Posted 8 months ago



"An album set to spark a new generation of rage."

Band: Fever 333

Album: Strength In Numb333rs

Label: Roadrunner

Genre: Punk, Rock, Rapcore, HipHop

Rating: 4/5


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It’s a phrase inescapable in the realm of politically charged music: “the soundtrack to the revolution”. It’s defined bands spanning Rage Against The Machine through Green Day, Public Enemy through Against Me! and so on. But what separates the debut Fever 333 LP from its peers is the clear intrepidity to be more than just that soundtrack to the revolution. Armed with an arsenal of ripping guitars, pounding bass and gnashing drums (both in the form of tooth-rattling snare abuse and dancefloor-ready trap beats), Jason Aalon Butler and co. aim to ignite the revolution from the ground up. Sinking themselves deep into the throes of protest with commentary that is as sharp to the ears as it is necessary to the current Western sociopolitical climate.

For most, the stark and unfiltered rhetoric that Butler espouses will polarise: he spits bluntly on topics of police brutality and class warfare in such a way that it causes the listener to squirm in their seat (a choice example coming in ‘Inglewood’, where Butler describes the brutal grittiness of growing up in the hood), but that’s his aim. Butler wants you to feel uncomfortable to the point where it clicks why the revolution needs a soundtrack to begin with – to really understand why such outrage is justified, and to go above mere empathy with the response it elicits. He sings from a place of experience, his genuine distress palpable when he spouts an especially grief-stricken quip.


fever copy


On a sonic level, Strength In Numb333rs shines with dense, layered production that favours acoustic drums and gnashing electric guitars. It elevates them with a spate of warbling synths and electronic flourishes. It’s an album that beggars repeat listens. You’ll hear new layers and effects on tracks ten playthroughs in, as if the songs are constantly evolving with each new spin. And the clash of genres – mosh-ready hardcore on a base of low-fi hip-hop and soulful R’n’B – never gets less interesting. It can be messy at times, but once you’ve settled into the flow of this unforgiving rollercoaster of sound, the juxtaposition of crisp, saccharine pop choruses against rattling breakdowns and barbed-wire rap makes for a beautiful symphony.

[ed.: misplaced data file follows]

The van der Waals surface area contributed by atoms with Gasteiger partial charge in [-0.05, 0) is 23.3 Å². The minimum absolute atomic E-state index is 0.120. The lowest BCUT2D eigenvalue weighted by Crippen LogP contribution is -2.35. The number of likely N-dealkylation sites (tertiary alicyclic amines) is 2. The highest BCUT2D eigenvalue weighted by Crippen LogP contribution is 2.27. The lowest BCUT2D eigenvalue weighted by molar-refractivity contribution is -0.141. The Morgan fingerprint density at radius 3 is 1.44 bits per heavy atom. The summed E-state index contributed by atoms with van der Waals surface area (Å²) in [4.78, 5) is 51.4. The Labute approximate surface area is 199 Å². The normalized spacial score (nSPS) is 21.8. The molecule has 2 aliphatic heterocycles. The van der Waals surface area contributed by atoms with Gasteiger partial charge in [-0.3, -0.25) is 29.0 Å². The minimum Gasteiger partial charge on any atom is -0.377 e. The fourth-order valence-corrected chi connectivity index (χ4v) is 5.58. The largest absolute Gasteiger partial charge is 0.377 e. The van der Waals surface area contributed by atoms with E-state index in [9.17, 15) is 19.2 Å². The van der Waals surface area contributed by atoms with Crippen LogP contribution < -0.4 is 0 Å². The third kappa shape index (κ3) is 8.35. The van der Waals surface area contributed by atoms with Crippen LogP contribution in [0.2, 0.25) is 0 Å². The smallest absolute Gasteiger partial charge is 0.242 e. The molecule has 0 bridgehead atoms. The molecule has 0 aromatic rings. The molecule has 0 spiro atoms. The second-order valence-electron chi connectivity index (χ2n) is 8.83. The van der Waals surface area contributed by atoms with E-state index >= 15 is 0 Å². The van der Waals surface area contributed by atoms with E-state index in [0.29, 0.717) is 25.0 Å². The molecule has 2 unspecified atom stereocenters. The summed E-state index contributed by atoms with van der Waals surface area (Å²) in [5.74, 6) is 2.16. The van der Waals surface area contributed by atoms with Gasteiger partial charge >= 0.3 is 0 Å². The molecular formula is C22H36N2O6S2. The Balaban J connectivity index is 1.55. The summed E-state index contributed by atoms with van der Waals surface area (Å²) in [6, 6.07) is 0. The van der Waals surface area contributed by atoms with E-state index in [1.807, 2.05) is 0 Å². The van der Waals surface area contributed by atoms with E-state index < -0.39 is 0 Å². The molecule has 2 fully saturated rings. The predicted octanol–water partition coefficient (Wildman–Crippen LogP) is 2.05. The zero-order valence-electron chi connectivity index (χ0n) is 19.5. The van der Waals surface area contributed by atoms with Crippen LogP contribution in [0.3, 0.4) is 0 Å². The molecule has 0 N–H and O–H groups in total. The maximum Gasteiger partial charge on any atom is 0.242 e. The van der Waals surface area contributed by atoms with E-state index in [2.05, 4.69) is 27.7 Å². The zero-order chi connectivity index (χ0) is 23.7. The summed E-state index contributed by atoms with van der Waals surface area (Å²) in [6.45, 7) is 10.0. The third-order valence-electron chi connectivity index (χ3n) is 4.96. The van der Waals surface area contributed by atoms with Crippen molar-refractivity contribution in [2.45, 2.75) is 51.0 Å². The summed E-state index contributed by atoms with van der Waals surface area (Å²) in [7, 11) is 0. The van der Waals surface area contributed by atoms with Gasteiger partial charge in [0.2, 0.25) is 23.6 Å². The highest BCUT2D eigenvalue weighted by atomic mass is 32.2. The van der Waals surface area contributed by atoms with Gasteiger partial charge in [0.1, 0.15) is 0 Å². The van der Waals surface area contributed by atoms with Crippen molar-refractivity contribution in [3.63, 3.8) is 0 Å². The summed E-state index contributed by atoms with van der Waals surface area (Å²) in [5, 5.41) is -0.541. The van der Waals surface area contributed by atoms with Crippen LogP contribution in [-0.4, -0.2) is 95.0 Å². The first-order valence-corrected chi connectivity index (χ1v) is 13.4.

At its core, the album is built for the live shows (which Fever 333 brand adamantly as ‘demonstrations’). There are huge, stadium-worthy singalong moments with fist-in-the-air hooks that demand you ravage your throats in chanting and massive mosh rally-cries designed to instil fear in the hearts of even the toughest of barrier guards. Because if there’s one way to convert a sea of politically clueless, happy-go-lucky teens into fierce protesters ready to fight for their cause, it’s in the sweaty, life-altering chaos of the pit.


fever 333 copy


The revolution is changing. Modern problems require modern solutions, and Fever 333 know that better than anyone. They’ve crafted an album that not only offers those solutions, but does so in a way that entices listeners to get involved in putting those into motion.
An album set to spark a new generation of rage.

Surely, an album that’ll go down in history amongst it.



Written by Matt Doria – A writer who’s all about the three P’s: pizza, punk, and p…dogs.